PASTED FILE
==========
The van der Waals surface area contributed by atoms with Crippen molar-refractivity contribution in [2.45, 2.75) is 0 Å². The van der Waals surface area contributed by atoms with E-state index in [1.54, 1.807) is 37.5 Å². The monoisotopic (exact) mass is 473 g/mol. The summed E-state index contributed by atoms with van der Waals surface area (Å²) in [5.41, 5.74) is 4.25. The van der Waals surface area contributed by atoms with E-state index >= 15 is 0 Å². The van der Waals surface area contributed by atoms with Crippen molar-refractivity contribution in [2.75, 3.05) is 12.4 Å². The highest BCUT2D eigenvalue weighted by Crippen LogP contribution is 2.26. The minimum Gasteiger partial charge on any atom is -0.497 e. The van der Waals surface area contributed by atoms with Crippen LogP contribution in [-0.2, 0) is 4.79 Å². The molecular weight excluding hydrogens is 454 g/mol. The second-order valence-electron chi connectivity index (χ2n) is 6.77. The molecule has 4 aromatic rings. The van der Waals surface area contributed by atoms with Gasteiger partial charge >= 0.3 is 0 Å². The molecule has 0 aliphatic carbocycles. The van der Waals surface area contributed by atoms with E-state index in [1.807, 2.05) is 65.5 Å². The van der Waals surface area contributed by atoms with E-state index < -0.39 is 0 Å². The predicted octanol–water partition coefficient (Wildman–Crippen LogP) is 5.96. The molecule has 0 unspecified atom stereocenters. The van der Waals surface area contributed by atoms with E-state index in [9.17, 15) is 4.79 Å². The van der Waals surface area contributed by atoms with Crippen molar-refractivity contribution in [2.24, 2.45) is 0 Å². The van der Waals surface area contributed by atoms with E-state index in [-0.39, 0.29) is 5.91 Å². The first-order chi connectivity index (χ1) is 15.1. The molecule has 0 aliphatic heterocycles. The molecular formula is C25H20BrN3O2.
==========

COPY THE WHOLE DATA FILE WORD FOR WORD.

The van der Waals surface area contributed by atoms with Crippen molar-refractivity contribution in [2.45, 2.75) is 0 Å². The van der Waals surface area contributed by atoms with E-state index in [1.54, 1.807) is 37.5 Å². The monoisotopic (exact) mass is 473 g/mol. The summed E-state index contributed by atoms with van der Waals surface area (Å²) in [5.41, 5.74) is 4.25. The van der Waals surface area contributed by atoms with E-state index >= 15 is 0 Å². The van der Waals surface area contributed by atoms with Crippen molar-refractivity contribution in [2.75, 3.05) is 12.4 Å². The highest BCUT2D eigenvalue weighted by Crippen LogP contribution is 2.26. The minimum Gasteiger partial charge on any atom is -0.497 e. The van der Waals surface area contributed by atoms with Crippen LogP contribution in [-0.2, 0) is 4.79 Å². The molecular weight excluding hydrogens is 454 g/mol. The second-order valence-electron chi connectivity index (χ2n) is 6.77. The molecule has 4 aromatic rings. The van der Waals surface area contributed by atoms with Gasteiger partial charge >= 0.3 is 0 Å². The molecule has 0 aliphatic carbocycles. The van der Waals surface area contributed by atoms with E-state index in [1.807, 2.05) is 65.5 Å². The van der Waals surface area contributed by atoms with E-state index < -0.39 is 0 Å². The predicted octanol–water partition coefficient (Wildman–Crippen LogP) is 5.96. The molecule has 0 unspecified atom stereocenters. The van der Waals surface area contributed by atoms with E-state index in [9.17, 15) is 4.79 Å². The van der Waals surface area contributed by atoms with Crippen molar-refractivity contribution in [2.24, 2.45) is 0 Å². The van der Waals surface area contributed by atoms with E-state index in [-0.39, 0.29) is 5.91 Å². The first-order chi connectivity index (χ1) is 15.1. The molecule has 0 aliphatic heterocycles. The molecular formula is C25H20BrN3O2.